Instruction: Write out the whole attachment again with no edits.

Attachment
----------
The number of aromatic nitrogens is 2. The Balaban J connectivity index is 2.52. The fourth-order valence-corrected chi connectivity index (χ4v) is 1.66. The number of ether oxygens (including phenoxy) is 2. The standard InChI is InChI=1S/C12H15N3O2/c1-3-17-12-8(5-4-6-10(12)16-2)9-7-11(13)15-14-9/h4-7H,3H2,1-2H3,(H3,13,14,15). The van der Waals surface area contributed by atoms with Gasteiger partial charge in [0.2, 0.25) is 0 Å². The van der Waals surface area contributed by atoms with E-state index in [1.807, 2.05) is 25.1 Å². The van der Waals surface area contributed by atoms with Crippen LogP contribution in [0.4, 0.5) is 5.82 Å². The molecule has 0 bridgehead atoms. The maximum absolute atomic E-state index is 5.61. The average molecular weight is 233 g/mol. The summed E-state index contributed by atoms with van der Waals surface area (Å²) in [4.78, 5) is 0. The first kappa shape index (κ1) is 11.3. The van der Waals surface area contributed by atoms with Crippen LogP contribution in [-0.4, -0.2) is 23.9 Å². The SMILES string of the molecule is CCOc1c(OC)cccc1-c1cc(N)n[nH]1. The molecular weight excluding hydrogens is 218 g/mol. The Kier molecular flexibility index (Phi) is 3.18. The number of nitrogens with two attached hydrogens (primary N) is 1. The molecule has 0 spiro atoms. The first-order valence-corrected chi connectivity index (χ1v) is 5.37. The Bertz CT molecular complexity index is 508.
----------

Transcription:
The number of aromatic nitrogens is 2. The Balaban J connectivity index is 2.52. The fourth-order valence-corrected chi connectivity index (χ4v) is 1.66. The number of ether oxygens (including phenoxy) is 2. The standard InChI is InChI=1S/C12H15N3O2/c1-3-17-12-8(5-4-6-10(12)16-2)9-7-11(13)15-14-9/h4-7H,3H2,1-2H3,(H3,13,14,15). The van der Waals surface area contributed by atoms with Gasteiger partial charge in [0.2, 0.25) is 0 Å². The van der Waals surface area contributed by atoms with E-state index in [1.807, 2.05) is 25.1 Å². The van der Waals surface area contributed by atoms with Crippen LogP contribution in [0.4, 0.5) is 5.82 Å². The molecule has 0 bridgehead atoms. The maximum absolute atomic E-state index is 5.61. The average molecular weight is 233 g/mol. The summed E-state index contributed by atoms with van der Waals surface area (Å²) in [4.78, 5) is 0. The first kappa shape index (κ1) is 11.3. The van der Waals surface area contributed by atoms with Crippen LogP contribution in [-0.4, -0.2) is 23.9 Å². The SMILES string of the molecule is CCOc1c(OC)cccc1-c1cc(N)n[nH]1. The molecular weight excluding hydrogens is 218 g/mol. The Kier molecular flexibility index (Phi) is 3.18. The number of nitrogens with two attached hydrogens (primary N) is 1. The molecule has 0 spiro atoms. The first-order valence-corrected chi connectivity index (χ1v) is 5.37. The Bertz CT molecular complexity index is 508.